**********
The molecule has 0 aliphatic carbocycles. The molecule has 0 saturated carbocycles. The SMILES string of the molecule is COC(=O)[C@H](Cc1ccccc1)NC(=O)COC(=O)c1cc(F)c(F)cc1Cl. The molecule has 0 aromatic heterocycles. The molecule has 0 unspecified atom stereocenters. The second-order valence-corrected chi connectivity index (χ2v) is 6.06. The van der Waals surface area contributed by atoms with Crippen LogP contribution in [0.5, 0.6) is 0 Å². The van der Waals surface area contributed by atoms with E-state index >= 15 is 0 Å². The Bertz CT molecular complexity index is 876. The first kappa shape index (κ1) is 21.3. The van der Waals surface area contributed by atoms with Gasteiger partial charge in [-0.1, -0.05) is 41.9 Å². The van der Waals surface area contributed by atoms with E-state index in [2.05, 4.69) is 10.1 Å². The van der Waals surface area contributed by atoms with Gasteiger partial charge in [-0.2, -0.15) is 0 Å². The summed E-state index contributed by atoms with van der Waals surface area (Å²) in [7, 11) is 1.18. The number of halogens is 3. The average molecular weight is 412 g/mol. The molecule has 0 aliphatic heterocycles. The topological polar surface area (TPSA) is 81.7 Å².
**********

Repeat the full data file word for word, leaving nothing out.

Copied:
The molecule has 0 aliphatic carbocycles. The molecule has 0 saturated carbocycles. The SMILES string of the molecule is COC(=O)[C@H](Cc1ccccc1)NC(=O)COC(=O)c1cc(F)c(F)cc1Cl. The molecule has 0 aromatic heterocycles. The molecule has 0 unspecified atom stereocenters. The second-order valence-corrected chi connectivity index (χ2v) is 6.06. The van der Waals surface area contributed by atoms with Crippen LogP contribution in [0.5, 0.6) is 0 Å². The van der Waals surface area contributed by atoms with E-state index >= 15 is 0 Å². The Bertz CT molecular complexity index is 876. The first kappa shape index (κ1) is 21.3. The van der Waals surface area contributed by atoms with Gasteiger partial charge in [-0.1, -0.05) is 41.9 Å². The van der Waals surface area contributed by atoms with E-state index in [2.05, 4.69) is 10.1 Å². The van der Waals surface area contributed by atoms with Gasteiger partial charge in [-0.2, -0.15) is 0 Å². The summed E-state index contributed by atoms with van der Waals surface area (Å²) in [7, 11) is 1.18. The number of halogens is 3. The average molecular weight is 412 g/mol. The molecule has 0 aliphatic heterocycles. The topological polar surface area (TPSA) is 81.7 Å².